Just two months after agreeing to buy Renaissance in 2011, Permira struck a $1.5 billion deal for Alcatel-Lucent SA’s contact-center software business, Genesys Telecommunications Laboratories Inc. The acquisition gave Permira a chance to deploy its self-coined strategic agitator technique, replacing the autonomy that management often enjoyed in favor of a more quantitative approach.
“We moved a lot faster than I thought we’d move on a program of revamping our sales methodology and team,” Genesys CEO Paul Segre said in an interview at his Daly City, California, office. “The head of sales was replaced, along with the next tier of management, while direct-facing staff saw about 50 percent turnover.”
“They continually ask how fast we can go,” Informatica CEO Anil Chakravarthy said of Permira in an interview at his Redwood City office. “And their bias is always toward more.”
The West Coast team stuck to its playbook of scooping up unloved assets in its next deal, for genealogy website Ancestry.com Inc. in 2012. Like Renaissance, the company had struggled in public markets since its 2009 listing, falling to $21 a share from $45 on concerns it would be a casualty of reduced discretionary spending post crisis.
Despite steady growth at both Genesys and Ancestry.com, Permira had less success when it attempted to fully exit the pair in 2015. The initial auction processes were pulled due to overly lofty valuations, people with knowledge of the matter said, resulting instead in a partial exit of each company the following year. Still, the firm has reaped about two and three times its money on Genesys and Ancestry, respectively, with further upside still on the table, the people said, asking not to be identified as the details aren’t public.
Permira’s proving ground on complex deals boosted its credibility with M&A advisers, Ruder said. The firm won auctions for Legalzoom.com Inc. and EBay Inc.’s Magento marketing business, and made its biggest acquisition in the region -- data and cloud software analytics company Informatica, for which it paid $5.3 billion in 2015.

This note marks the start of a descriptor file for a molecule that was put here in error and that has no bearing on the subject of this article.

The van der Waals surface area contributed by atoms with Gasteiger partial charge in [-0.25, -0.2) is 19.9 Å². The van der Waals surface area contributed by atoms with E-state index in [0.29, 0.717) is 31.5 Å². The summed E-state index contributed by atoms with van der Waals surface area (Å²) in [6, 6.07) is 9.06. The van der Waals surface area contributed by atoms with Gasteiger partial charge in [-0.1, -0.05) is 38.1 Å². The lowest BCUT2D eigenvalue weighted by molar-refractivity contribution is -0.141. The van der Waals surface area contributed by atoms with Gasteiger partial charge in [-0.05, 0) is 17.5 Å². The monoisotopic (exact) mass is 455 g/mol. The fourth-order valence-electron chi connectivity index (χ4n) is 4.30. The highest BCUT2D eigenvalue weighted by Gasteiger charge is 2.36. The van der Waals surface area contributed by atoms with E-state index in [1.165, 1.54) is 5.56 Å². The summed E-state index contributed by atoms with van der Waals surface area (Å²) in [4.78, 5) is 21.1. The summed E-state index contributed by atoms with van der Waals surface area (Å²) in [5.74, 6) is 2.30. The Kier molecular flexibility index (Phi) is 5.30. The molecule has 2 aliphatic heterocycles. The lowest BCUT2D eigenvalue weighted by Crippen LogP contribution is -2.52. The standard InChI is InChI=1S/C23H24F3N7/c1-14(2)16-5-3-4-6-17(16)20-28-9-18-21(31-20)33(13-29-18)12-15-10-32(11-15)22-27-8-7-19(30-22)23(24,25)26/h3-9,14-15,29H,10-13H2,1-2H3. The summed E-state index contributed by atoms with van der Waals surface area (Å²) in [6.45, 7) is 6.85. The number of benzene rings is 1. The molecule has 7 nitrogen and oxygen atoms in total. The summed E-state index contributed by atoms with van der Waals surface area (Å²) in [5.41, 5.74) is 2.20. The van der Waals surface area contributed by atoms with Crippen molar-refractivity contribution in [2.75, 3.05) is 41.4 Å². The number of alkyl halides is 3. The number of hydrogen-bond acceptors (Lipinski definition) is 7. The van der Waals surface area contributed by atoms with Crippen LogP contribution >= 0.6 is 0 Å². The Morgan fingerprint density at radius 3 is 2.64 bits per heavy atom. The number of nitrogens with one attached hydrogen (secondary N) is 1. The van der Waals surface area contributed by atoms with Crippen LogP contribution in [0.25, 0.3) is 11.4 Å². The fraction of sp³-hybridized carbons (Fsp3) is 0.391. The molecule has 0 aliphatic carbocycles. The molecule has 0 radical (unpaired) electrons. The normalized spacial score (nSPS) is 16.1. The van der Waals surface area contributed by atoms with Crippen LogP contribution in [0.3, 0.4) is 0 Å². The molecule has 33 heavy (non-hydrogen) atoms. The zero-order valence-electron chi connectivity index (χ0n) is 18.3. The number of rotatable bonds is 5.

Permira doesn’t try to be all things to all people, instead picking its sweet spots, said George Boutros, chief executive officer of M&A boutique advisory firm Qatalyst Partners, which has been involved in several Permira transactions, including Informatica and Genesys.
“A number of factors have made them successful in the Valley, including their ability to pick spots where they have a unique, differentiated perspective,” Boutros said in an interview. ‘They are also very strategic in their approach and don’t look at deals solely with a financial lens.”
While Permira has steadily ridden the tide of West Coast dealmaking, competition is increasing. Thoma Bravo and Vista Equity Partners have grown from mid-market firms into tech-focused titans with almost $20 billion in capital to deploy, according to data compiled by Bloomberg. Meanwhile some of the largest East Coast firms, such as KKR & Co. and Carlyle Group LP, have set up or expanded in Silicon Valley. Even another U.K. firm, CVC Capital Partners, opened a San Francisco office in 2015.
Ruder said that while the U.S. market is “heated” for new deals, Permira is still hunting locally for potential acquisitions. It’s focusing on opportunities where “the thesis is a little unusual or the company or technology isn’t well understood.”
With equity markets at record highs, future success for Permira and its peers is contingent on their ability to create value while buying in the pricey environment. The tens of billions of dollars raised by rivals isn’t the only competition; big technology companies are also seeking strategic acquisitions, as shown in Cisco Systems Inc.’s recent $3.7 billion deal for AppDynamics Inc. just hours before the software maker planned to price its initial public offering.
For his part, Ruder is in no hurry for Permira to contribute to the expected uptick in technology listings that could follow Snap Inc.’s hot trading debut last week, which saw the disappearing-photo app maker’s shares climb 44 percent on its opening day.
“I’ve never had a portfolio company go public,” said Ruder. “I’d be happy to retire with that record held intact.”